Friday, April 18, 2014

Kentucky State park Foundation Awards Grants to KyPARKS

This is an awesome thing.  The Kentucky State Park Foundation awards matching grants to two KyPARKS for trail projects.  Gil Lawson, spokesperson for the TAH Cabinet, wrote the following comments below. I get so excited when I see other parks taking ownership of their trail systems in ways to enhance or improve the conditions of the trails.  In addition, Cumberland Falls and Carter Caves State Resort Parks are and have been using AmeriCorps Volunteers to do a myriad of trail and cave projects.  The Delta 3 team is currently at Carter Caves State Resort Park.  Happy Easter Weekend to everyone.  Ron Vanover, Kentucky State Naturalist

FRANKFORT, Ky. – The Kentucky State Parks Foundation has awarded matching grants to two Kentucky State Parks for trail projects.  The foundation is a nonprofit organization that supports state parks and various projects in the parks.

“We appreciate the support we receive from the Kentucky State Park Foundation,” Parks Commissioner Elaine Walker said. “These grants will go to projects that will offer more recreational opportunities to our guests and the citizens of the Commonwealth.”

The foundation awarded a $2,500 grant to Nolin Lake State Park at Mammoth Cave for a .5-mile section of the Brier Creek Mountain Bike Trail that will be used by cyclists. This section will be designed to minimize the amount of pedaling and braking required by cyclists.

Nolin Lake has a campground along the lake, picnic area, playground and boat ramp, and is popular for boating and fishing.

Kentucky Dam Village State Resort Park in Gilbertsville received a grant of $1,167 to help restore two miles of hiking trails that lead from the park’s convention center to the marina and riding stables.  

Kentucky Dam Village State Resort Park sits near the Land Between the Lakes National Recreation Area. The park at Gilbertsville features a lodge, cottages, marina, campground, golf course, convention center and full-service restaurant.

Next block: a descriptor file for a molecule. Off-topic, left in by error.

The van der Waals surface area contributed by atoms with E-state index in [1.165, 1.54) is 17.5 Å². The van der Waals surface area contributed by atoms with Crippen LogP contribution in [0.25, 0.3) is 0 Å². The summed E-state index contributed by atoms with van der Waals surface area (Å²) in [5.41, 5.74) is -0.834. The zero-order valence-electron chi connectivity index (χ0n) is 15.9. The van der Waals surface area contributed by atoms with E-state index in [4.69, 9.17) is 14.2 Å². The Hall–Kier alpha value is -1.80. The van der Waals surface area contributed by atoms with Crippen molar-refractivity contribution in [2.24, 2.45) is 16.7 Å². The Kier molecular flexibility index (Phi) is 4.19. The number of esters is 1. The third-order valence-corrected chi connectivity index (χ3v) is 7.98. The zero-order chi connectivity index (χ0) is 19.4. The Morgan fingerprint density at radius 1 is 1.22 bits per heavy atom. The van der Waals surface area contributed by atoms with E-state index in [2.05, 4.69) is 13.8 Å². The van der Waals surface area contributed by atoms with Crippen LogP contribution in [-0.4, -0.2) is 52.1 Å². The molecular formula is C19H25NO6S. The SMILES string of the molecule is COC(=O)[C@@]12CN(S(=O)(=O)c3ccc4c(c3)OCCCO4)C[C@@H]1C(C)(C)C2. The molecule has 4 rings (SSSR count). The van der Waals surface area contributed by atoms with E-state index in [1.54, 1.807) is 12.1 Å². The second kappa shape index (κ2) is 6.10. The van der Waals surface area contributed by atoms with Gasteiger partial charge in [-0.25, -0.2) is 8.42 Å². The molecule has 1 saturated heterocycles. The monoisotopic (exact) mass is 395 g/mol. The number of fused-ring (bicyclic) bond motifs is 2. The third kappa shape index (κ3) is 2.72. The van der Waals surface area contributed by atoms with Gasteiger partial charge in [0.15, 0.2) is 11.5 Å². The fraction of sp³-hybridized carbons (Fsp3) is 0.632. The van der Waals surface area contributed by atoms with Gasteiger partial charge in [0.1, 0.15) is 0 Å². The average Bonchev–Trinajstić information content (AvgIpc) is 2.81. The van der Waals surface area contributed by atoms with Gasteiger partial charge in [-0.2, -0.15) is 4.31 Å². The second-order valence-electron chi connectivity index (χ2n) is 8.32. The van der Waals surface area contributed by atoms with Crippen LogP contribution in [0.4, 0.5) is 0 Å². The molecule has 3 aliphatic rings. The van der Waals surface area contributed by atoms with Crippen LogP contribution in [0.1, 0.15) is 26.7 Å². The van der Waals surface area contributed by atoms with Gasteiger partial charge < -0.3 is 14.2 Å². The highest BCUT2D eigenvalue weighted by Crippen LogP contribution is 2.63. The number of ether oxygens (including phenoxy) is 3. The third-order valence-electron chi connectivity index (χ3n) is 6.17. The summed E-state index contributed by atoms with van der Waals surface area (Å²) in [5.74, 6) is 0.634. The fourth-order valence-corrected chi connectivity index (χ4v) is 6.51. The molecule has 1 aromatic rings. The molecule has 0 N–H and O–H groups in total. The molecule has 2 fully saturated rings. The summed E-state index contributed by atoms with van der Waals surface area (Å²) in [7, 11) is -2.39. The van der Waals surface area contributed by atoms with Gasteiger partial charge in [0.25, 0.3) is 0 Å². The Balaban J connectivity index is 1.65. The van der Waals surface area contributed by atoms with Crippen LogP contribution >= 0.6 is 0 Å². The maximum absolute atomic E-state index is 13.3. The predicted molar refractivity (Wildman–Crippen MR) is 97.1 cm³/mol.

For more information about Kentucky State Parks, visit For information about the Kentucky State Parks Foundation, contact President Molly Caldwell at or visit

Monday, April 14, 2014

Pictures Are Worth a Thousand Words

I wanted to share some pictures I took at the Annual Natural Bridge Wildflower Weekend this past Saturday.  Great views of some beautiful wildflowers.

Left to right: rue anemone, large flowered trillium, red trillium, rue anemone, spring beauty, bloodroot, mayapple, hepatica, purple violet, bloodroot, trout lily, trout lily, rue anemone, phlox, purplse violet, and large flowered trillium.

Best regards.  Safe travels everyone.

Friday, February 14, 2014

Kentucky Department of Parks News Release

By: Gil Lawson
Feb. 14, 2014
Contact: Bret Smitley,

Arches and Waterfall Weekend at Cumberland Falls March 7-9

CORBIN, Ky. – Cumberland Falls State Resort Park is hosting its “Arches and Waterfall Weekend” March 7-9

The weekend will include hikes to area natural arches and waterfalls as well as evening programs on astronomy and history.

Moderate hiking is required on most trips.  Van space is limited. If van space fills up, guests may have to drive their own vehicles. Hikes will start in the lounge of the Dupont Lodge.

The registration fee for the weekend is $10 for an adult and children under age 12 are free.

Cumberland Falls State Resort Park has a lodge, Riverview Restaurant, cottages, hiking trails, fishing, other recreational activities and a great view of Cumberland Falls. Call the park at 1-800-325-0063 for information.

Weekend Schedule

Friday, March 7             

4 p.m.        Tour of Cumberland Falls – Meet at visitor center

7 p.m.        Star Party (Astronomy Program) Moonbow Room of the Lodge

Saturday,  March 8

10 a.m.        Dog Slaughter Falls Hike – 2 mile strenuous hike

2 p.m.          Natural Arch and Yahoo Falls  2 miles total, return about 5 p.m.

8 p.m.          History of Cumberland Falls – Dupont Lodge

Sunday, March 9

10 a.m.        Hike to Princess Falls in the Big South Fork – 2 miles total 

Wednesday, February 12, 2014

Tracking and Woods Lore Weekend Coming Soon

Kentucky Department of Parks News Release

Gil Lawson
Feb. 12, 2014
Contact: Coy Ainsley,

Carter Caves Hosts Tracking and Woods Lore Weekend, March 7-9

OLIVE HILL, Ky. – Step back in time to the 18th century, when American Indians and European Americans lived closer to nature. 

Carter Caves State Resort Park at Olive Hill invites you to its Tracking and Woods Lore Weekend, March 7-9. Learn some of the skills that were necessary for everyday life, and of the cultural sharing that has made our modern lives richer. Guests will enjoy nature, tracking, culture and history in outdoor and indoor settings.  

Workshops and field trips throughout the weekend will give participants hands-on experience in identifying animal signs in the forest. One field trip will focus on the environment of life in a cave. There will be indoor program options offered throughout the weekend including interpretation on the “Rise and Demise of Buffalo in Old Kentucky.”  Tracking and Woods Lore is for everyone interested in 18th-century lifestyles, culture, wildlife and our natural environment.